Let’s face it… there are ministry opportunities that exist within the church that you have been attempting to fill for a long time, but it seems that to find a person passionate about a particular ministry, who is also gifted to serve can seem like an impossible task.

So we relent and give them what they’ve been asking for, or more to the point… demanding.

Here are 3 reasons why that’s a bad idea, AND you should leave ministry positions unfilled until you are sure you have the passionate person serving in the proper ministry. Logged in Members, CLICK HERE to view and/or copy full text!

 

THE 5 REASONS PASTORS DO NOT LEAD THEIR CHURCHES

(Guest Article – Credits at bottom)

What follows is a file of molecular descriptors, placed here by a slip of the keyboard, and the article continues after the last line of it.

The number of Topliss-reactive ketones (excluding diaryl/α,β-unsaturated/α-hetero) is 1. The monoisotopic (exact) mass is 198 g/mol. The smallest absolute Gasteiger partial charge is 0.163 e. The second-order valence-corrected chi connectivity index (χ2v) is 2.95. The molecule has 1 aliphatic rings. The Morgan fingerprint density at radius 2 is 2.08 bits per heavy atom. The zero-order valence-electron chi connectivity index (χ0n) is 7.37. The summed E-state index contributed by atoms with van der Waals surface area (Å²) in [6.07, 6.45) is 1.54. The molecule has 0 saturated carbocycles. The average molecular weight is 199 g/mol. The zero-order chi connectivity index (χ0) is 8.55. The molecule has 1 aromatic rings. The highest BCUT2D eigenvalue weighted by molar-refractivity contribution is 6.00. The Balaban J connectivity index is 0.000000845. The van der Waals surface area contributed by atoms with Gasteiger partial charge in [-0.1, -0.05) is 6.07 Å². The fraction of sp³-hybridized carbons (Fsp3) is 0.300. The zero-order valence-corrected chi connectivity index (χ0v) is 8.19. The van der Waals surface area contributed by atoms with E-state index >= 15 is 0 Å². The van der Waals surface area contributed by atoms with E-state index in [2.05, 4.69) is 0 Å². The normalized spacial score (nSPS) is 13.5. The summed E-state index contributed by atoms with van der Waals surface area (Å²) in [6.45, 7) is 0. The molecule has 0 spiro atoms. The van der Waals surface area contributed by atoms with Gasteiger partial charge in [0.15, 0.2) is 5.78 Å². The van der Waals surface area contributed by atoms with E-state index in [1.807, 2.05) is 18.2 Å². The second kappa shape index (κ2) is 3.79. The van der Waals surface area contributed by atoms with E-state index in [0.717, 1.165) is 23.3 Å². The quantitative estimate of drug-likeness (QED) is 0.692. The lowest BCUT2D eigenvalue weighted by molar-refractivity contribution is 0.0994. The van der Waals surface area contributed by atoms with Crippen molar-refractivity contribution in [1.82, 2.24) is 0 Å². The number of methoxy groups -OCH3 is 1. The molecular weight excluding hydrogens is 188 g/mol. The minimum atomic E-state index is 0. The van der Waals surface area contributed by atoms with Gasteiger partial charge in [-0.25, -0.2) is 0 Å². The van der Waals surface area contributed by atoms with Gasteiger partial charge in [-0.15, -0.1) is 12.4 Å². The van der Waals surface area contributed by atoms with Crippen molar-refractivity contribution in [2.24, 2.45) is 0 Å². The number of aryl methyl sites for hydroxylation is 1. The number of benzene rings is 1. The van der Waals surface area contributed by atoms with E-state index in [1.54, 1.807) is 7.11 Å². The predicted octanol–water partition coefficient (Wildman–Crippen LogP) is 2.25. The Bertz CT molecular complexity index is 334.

I know this sounds like an upside down topic but bear with me. Many senior pastors all over the country have the title of Senior Pastor/Leader but many do not have the authority to truly lead the churches they serve. The consequences of this lack of leadership at the local church level are too devastating to ignore.

Many churches are run by outstanding pastor/leaders. Too many, however, forfeit leadership either because of the pastor’s own propensity to not lead or the church’s propensity to usurp leadership from them. Whichever the case, the church suffers.

Here are the five (5) reasons senior pastors don’t lead their churches.

Logged in Members, CLICK HERE to view and/or copy full text!

WANT TO MAKE YOUR PASTOR’S DAY? (GREAT FOR PASTORS APPRECIATION)

(Source Unknown)  (No Membership needed to view and use article)

Here are nine quick ways to show your appreciation throughout the entire year… not just Pastors Appreciation Day!

1.  Write a note telling the pastor how good a particular sermon was.